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Psychological Putting Stance

The 49th Secret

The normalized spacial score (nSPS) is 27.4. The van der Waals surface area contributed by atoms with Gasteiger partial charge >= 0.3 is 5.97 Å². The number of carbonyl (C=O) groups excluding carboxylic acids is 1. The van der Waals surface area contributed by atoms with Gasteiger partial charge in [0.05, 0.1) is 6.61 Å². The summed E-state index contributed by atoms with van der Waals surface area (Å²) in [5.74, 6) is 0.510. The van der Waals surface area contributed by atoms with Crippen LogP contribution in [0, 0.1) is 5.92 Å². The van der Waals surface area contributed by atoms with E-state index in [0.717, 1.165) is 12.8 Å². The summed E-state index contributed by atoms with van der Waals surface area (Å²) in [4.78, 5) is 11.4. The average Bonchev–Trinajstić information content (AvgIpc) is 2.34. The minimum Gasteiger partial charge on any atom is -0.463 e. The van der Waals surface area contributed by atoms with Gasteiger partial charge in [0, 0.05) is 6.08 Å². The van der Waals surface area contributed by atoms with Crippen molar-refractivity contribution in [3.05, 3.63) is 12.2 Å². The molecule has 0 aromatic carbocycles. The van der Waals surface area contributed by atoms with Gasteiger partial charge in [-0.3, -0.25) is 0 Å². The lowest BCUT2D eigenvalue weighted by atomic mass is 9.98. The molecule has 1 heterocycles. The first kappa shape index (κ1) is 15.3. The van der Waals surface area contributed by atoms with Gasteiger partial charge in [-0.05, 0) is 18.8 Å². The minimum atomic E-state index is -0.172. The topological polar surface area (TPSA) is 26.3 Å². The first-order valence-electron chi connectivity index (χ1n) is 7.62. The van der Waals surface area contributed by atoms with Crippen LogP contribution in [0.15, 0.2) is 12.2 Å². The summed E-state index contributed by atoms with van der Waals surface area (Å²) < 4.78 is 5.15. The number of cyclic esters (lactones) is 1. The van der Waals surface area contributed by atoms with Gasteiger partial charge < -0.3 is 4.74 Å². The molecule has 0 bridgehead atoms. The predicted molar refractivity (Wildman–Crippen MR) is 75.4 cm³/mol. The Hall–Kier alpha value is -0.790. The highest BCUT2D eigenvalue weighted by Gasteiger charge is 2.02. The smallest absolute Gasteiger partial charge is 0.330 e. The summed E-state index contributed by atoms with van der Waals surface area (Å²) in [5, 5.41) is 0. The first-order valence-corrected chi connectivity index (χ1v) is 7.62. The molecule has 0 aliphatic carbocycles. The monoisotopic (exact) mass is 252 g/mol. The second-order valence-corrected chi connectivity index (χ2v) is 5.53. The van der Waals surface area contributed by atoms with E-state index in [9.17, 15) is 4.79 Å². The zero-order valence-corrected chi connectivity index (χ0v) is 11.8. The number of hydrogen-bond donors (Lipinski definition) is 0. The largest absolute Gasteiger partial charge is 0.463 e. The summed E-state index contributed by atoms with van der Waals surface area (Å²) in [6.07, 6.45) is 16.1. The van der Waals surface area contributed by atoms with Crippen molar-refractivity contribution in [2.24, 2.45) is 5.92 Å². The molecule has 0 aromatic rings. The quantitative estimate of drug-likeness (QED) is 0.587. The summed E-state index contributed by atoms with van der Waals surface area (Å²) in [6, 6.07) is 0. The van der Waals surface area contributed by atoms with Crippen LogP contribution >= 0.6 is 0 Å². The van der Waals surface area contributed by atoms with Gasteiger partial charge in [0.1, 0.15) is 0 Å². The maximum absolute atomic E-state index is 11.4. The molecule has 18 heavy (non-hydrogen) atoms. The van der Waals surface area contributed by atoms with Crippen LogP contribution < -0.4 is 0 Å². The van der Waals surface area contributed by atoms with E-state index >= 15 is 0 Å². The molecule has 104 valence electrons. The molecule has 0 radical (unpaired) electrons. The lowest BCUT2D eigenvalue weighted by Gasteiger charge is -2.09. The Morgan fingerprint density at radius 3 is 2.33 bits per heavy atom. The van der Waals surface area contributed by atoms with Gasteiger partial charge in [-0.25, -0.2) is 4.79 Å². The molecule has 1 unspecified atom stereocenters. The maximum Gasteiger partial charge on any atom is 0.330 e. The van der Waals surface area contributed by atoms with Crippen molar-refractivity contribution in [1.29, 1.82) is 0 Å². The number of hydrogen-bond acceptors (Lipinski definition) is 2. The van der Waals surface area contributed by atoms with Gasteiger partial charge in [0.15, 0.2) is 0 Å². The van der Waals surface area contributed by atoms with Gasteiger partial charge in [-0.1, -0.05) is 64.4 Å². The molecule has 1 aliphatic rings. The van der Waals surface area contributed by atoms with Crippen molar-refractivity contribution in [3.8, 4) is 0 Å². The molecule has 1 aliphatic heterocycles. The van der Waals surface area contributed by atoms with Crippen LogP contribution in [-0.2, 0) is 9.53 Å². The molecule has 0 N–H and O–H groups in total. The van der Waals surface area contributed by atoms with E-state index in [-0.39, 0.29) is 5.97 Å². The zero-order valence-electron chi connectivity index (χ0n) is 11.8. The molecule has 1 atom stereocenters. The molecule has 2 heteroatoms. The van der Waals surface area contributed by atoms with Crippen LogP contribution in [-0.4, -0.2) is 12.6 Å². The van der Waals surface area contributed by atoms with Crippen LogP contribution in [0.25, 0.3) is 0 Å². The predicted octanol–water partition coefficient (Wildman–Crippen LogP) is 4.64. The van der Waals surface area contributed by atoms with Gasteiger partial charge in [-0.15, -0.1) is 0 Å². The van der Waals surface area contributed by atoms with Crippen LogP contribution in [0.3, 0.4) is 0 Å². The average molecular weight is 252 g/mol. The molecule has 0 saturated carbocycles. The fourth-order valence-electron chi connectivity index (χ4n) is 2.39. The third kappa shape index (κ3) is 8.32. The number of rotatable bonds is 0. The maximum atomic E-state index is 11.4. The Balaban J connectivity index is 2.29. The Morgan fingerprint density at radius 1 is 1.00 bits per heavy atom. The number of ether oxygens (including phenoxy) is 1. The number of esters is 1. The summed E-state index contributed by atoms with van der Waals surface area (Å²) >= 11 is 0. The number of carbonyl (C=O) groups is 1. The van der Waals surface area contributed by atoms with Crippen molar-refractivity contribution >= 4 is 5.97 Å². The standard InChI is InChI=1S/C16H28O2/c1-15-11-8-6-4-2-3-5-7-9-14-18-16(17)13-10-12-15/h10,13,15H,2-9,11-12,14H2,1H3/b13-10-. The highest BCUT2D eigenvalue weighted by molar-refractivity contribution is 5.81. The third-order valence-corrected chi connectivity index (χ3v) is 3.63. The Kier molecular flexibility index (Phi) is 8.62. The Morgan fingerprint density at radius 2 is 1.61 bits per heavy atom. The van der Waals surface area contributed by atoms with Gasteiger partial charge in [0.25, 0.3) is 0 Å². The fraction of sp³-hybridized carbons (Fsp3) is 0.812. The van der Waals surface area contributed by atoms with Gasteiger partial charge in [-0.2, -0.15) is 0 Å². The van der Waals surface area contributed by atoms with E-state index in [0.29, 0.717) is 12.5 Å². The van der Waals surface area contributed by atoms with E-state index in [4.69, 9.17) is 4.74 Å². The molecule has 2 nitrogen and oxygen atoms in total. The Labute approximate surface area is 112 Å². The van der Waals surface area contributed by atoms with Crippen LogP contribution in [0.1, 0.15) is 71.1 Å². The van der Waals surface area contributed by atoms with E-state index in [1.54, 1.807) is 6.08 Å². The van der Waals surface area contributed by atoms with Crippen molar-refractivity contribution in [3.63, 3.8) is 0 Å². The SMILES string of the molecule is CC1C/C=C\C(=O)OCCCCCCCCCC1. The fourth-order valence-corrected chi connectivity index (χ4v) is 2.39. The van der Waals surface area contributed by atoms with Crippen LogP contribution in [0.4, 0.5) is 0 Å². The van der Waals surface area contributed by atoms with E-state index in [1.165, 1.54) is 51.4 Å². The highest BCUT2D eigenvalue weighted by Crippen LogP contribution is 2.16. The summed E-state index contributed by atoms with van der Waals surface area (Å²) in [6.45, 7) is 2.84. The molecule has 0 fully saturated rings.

There is a considerable emphasis in golf literature about the need for keeping the head still. Many people have gone so far as to advocate, "Knock the ball out from underneath the eyes," i.e., not moving the head until the ball is well on its way. Some have said that if the ball rolls true for the first six inches, you won't have to worry about the rest. These people have advised selecting a target just that length ahead of the ball. This may indeed be well for short putts when accuracy is the sole consideration, but it is unsound psychologically for any others. In order for conditioning to take place between the strength of the stroke and the length and curvature of the putt, the ball must be observed while it is rolling. Thousands of such immediate observations ultimately and subconsciously develop "touch" for both direction and green-reading. Hence, the stance of the putter must be open enough to enable the player to follow the roll of the ball without moving his head. Since man is incurably curious, I am afraid that closed stances have a tendency to induce head moving. Its vogue is more than likely due to the fact that with such a stance it is easier to put top spin on the ball. The player aiming at putting perfectionism would be wise to use a compromise stance. In the long-range development of your putting, aim at a putting stroke and stance that combine an open stance or view enabling the eye to follow the ball with a stroke that gives over-spin.